Irish Independent - 02-06-05
PLANS for a network of incinerators are being fast-tracked . . . but not in Justice Minister Michael McDowell's backyard.
Projects such as incinerators, dumps, power lines, pipelines and the expected €20bn Metro and rail transport package are to be fast-tracked under a radical overhaul of the planning system announced by Environment Minister Dick Roche yesterday.
All major infrastructure projects are to go directly to Bord Pleanala, bypassing the need for local authority approval. Bord Pleanala is to get a new Strategic Infrastructure Division which will handle decisions on all big infrastructure projects.
Major transport, environmental and energy projects of strategic importance proposed by the private sector will go straight to the new unit.
However, the proposed incinerator for Ringsend, Dublin will not be fast-tracked. Instead, it will be dealt with under the existing planning system.
Justice Minister Michael McDowell had opposed building of an incinerator in his constituency and did not want it on the list of infrastructure for fast-track planning in the legislation. However, the legislation was approved by the Cabinet on Tuesday - with the Ringsend incinerator excluded.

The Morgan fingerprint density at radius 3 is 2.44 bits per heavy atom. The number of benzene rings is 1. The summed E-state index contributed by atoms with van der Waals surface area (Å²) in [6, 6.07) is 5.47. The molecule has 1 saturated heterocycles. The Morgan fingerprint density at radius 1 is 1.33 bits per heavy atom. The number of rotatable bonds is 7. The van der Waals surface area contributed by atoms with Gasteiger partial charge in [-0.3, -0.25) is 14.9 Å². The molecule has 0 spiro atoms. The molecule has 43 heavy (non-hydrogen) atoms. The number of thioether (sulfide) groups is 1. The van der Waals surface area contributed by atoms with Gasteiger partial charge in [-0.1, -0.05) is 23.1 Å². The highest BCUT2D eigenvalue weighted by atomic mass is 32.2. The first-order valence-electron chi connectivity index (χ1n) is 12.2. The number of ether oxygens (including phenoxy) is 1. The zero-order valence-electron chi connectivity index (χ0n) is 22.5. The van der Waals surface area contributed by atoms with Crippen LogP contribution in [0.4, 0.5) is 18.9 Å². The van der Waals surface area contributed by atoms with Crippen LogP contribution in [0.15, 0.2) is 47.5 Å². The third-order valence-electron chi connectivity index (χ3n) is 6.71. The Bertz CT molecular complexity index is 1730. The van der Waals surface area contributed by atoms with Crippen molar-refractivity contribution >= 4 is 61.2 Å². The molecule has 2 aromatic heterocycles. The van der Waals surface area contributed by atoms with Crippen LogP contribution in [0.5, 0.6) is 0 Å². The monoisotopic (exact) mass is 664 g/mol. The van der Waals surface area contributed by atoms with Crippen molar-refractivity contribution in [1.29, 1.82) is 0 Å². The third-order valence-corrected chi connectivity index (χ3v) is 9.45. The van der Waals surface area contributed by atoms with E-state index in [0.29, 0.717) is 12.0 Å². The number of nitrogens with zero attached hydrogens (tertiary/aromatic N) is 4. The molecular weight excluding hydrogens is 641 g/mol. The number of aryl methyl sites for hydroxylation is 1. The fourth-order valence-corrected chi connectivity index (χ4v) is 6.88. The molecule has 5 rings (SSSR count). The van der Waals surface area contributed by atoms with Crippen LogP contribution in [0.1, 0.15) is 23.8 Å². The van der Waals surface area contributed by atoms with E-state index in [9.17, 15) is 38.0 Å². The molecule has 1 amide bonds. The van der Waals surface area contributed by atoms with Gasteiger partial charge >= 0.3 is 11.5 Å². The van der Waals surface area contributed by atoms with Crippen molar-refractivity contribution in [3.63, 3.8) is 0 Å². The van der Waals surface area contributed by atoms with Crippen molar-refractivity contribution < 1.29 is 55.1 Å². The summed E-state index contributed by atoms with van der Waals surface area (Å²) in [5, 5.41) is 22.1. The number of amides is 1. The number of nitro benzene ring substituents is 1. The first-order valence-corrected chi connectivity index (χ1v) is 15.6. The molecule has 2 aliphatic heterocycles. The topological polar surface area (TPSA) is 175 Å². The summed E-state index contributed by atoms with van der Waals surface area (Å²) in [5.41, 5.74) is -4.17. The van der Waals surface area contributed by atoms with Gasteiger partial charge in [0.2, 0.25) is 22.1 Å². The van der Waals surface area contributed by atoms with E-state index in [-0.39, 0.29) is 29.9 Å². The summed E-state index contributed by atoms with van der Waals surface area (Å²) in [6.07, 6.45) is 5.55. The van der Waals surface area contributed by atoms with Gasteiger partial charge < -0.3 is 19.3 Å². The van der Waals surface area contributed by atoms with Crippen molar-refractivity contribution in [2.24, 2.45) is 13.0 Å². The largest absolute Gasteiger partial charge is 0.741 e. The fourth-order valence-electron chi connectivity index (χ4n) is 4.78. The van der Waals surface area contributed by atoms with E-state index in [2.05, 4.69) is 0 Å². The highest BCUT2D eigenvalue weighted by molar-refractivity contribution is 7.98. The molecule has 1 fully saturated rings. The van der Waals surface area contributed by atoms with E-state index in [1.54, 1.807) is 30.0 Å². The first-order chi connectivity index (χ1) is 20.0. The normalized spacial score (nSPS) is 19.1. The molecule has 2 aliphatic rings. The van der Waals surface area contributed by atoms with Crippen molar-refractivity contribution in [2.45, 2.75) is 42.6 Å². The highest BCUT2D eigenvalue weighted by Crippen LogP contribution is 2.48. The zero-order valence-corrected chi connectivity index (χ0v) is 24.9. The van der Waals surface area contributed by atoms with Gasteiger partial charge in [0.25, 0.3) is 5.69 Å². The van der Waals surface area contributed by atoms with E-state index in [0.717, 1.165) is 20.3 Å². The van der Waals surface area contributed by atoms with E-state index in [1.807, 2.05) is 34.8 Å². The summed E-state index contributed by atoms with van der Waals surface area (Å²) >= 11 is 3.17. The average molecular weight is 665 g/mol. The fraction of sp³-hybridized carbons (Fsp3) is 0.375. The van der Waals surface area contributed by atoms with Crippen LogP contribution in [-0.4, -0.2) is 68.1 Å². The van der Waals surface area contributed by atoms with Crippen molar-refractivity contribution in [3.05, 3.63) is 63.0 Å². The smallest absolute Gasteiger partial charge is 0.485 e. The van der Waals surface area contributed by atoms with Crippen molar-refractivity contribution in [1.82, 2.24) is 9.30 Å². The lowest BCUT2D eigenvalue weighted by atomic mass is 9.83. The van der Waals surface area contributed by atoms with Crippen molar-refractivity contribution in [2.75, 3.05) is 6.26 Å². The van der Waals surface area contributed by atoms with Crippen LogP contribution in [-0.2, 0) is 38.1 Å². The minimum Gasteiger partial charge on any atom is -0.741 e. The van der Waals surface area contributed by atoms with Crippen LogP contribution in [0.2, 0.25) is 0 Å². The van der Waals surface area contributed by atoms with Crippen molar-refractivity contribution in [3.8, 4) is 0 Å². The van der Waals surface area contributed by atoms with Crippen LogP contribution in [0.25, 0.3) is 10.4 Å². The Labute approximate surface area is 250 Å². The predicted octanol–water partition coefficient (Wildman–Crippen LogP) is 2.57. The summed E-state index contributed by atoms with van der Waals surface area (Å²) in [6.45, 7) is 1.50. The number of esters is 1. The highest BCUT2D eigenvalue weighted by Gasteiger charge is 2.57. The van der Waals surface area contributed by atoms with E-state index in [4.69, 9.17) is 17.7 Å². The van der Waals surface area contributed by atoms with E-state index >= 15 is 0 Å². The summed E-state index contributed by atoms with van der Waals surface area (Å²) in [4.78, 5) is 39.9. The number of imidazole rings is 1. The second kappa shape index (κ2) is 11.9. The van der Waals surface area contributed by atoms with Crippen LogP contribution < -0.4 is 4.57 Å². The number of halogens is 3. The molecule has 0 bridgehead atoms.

While incinerators will be fast-tracked to Bord Pleanala, the one proposed for Ringsend will not, as it will go to planning before the fast-track regime is in operation.
Dublin City Council has selected a preferred bidder for the project, and this is due to go to the Department of the Environment for approval shortly.
Launching the legislation at Government Buildings yesterday, Mr Roche said the proposal for an incinerator in Ringsend was not included as it would come under the existing system. Under the new measures, High Court judges will soon be able to ask those taking appeals against fast-tracked infrastructure projects such as incinerators, super dumps, and motorways to "Show me the money".
Amid concern that taxpayers are picking up the costs of failed challenges to big projects, Mr Roche announced significant changes. Legal alterations mean judges will be able to decide whether to ask a person seeking a judicial review if they can afford the costs.
Mr Roche said there was currently "a bit of an adventure" where taxpayers picked up the legal costs. People were using the "open court system" to delay projects.
He hit out at the tens of millions of euro added to the cost of building the N11 Dublin-Wexford road through Wicklow because of objections over the Glen of the Downs.
Mr Roche also expressed alarm at the number of accidents and at least one fatality which occurred when thousands of vehicles were forced to use unsuitable roads in the Rathnew, Newtownmountkennedy, Newcastle, and Greystones areas due to the hold-up in the project.
Mr Roche said the aim of the new fast-track system was to halve the amount of time it took for major infrastructure projects to get off the ground.
The measures were welcomed by the Chambers of Commerce of Ireland and Ibec, the employers' body. However, the proposals would be "toothless" unless accompanied by a review of legal challenges.
The Green Party accused the minister of bypassing democracy and undermining "the rights of communities to have a democratic input into planning decisions at a local level".
Harbour Alliance for a Safe Environment